Republican Senator Lisa Murkowski of Alaska has announced her opposition to the repeal of Obamacare if it means defunding Planned Parenthood or eliminating the state’s expansion of Medicaid.
“The Affordable Care Act has failed in so many ways, but there are elements within it that deserve to be saved,” Murkowski said during an address before the Alaska Legislature.
Specifically, Murkowski citied provisions mandating coverage be provided to individuals with pre-existing conditions, the ability of people to remain on their parents’ insurance plans until the age of 26, and mental health coverage as worth saving, as well as her state’s decision to expand Medicaid under Obamacare.
“As long as Alaska wants to keep the expansion it should have the option,” she said. “I will not vote to repeal it.”
Murkowski also expressed opposition to any Obamacare repeal that also defunds Planned Parenthood.
“Taxpayer dollars should never be used to pay for abortions, but I will not vote to deny Alaskans access to the health services that Planned Parenthood provides,” Murkowski said.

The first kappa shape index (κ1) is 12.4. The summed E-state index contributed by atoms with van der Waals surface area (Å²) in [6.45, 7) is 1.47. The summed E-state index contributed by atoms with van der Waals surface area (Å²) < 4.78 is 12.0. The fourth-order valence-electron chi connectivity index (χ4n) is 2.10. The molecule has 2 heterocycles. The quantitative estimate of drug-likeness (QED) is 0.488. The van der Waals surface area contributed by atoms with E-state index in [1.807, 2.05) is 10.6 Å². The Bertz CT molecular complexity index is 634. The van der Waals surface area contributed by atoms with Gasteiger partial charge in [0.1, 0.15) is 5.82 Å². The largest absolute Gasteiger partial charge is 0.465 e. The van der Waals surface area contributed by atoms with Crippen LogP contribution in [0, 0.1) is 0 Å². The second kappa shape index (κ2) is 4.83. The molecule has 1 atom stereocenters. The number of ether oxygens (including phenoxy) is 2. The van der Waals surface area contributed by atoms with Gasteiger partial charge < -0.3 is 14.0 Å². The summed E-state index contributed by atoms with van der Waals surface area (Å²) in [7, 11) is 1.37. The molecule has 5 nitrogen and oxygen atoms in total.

House Speaker Paul Ryan previously indicated any repeal of Obamacare would also include the defunding of Planned Parenthood.
Planned Parenthood’s affiliate in Alaska praised Murkowski’s decision.
“That was a really pleasant surprise,” said Alyson Currey, a representative for Planned Parenthood Votes Northwest and Hawaii. “We really commend her for her leadership and her strong support.”
Murkowski joined Maine Senator Susan Collins and former Illinois Senator Mark Kirk in attempting to remove a provision defunding Planned Parenthood from an Obamacare repeal bill in 2015.
Efforts to repeal Obamacare were already faltering prior to Murkowski’s comments, despite dozens of repeal measures already passing Congress under President Obama and a proposal to replace Obamacare introduced by Kentucky Senator Rand Paul.
Paul reportedly left a meeting with House Speaker Ryan over frustration with Medicaid expansion and the lack of progress to repeal Obamacare.
Former House Speaker John Boehner suggested a complete repeal of Obamacare was unlikely.
“In the 25 years I served in the United States Congress, Republicans never, ever, one time, agreed on what a healthcare proposal should look like. Not once,” he said at the Healthcare Information and Management Systems Society forum. “They’ll fix Obamacare. I shouldn’t call it repeal and replace because that’s not what’s going to happen.”
“They’re basically going to fix the flaws and put a more conservative box around it.”